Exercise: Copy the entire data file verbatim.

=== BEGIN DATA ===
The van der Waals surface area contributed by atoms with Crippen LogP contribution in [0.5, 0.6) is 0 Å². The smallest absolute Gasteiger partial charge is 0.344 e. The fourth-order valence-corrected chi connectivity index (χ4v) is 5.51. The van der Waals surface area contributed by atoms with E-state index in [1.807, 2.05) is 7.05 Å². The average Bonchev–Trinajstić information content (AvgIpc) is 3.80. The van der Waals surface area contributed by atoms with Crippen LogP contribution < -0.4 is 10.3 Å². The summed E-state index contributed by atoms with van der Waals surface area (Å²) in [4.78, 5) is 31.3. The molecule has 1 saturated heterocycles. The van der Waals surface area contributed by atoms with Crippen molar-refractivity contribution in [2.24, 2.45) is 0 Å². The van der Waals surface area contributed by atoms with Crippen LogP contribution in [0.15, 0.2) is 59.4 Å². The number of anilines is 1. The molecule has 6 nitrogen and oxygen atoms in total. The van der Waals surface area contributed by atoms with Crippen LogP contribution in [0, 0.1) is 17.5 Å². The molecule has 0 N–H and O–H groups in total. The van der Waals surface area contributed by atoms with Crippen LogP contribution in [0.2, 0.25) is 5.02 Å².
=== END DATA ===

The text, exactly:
The van der Waals surface area contributed by atoms with Crippen LogP contribution in [0.5, 0.6) is 0 Å². The smallest absolute Gasteiger partial charge is 0.344 e. The fourth-order valence-corrected chi connectivity index (χ4v) is 5.51. The van der Waals surface area contributed by atoms with E-state index in [1.807, 2.05) is 7.05 Å². The average Bonchev–Trinajstić information content (AvgIpc) is 3.80. The van der Waals surface area contributed by atoms with Crippen LogP contribution < -0.4 is 10.3 Å². The summed E-state index contributed by atoms with van der Waals surface area (Å²) in [4.78, 5) is 31.3. The molecule has 1 saturated heterocycles. The van der Waals surface area contributed by atoms with Crippen molar-refractivity contribution in [2.24, 2.45) is 0 Å². The van der Waals surface area contributed by atoms with Crippen LogP contribution in [0.15, 0.2) is 59.4 Å². The number of anilines is 1. The molecule has 6 nitrogen and oxygen atoms in total. The van der Waals surface area contributed by atoms with Crippen LogP contribution in [0, 0.1) is 17.5 Å². The molecule has 0 N–H and O–H groups in total. The van der Waals surface area contributed by atoms with Crippen LogP contribution in [0.2, 0.25) is 5.02 Å².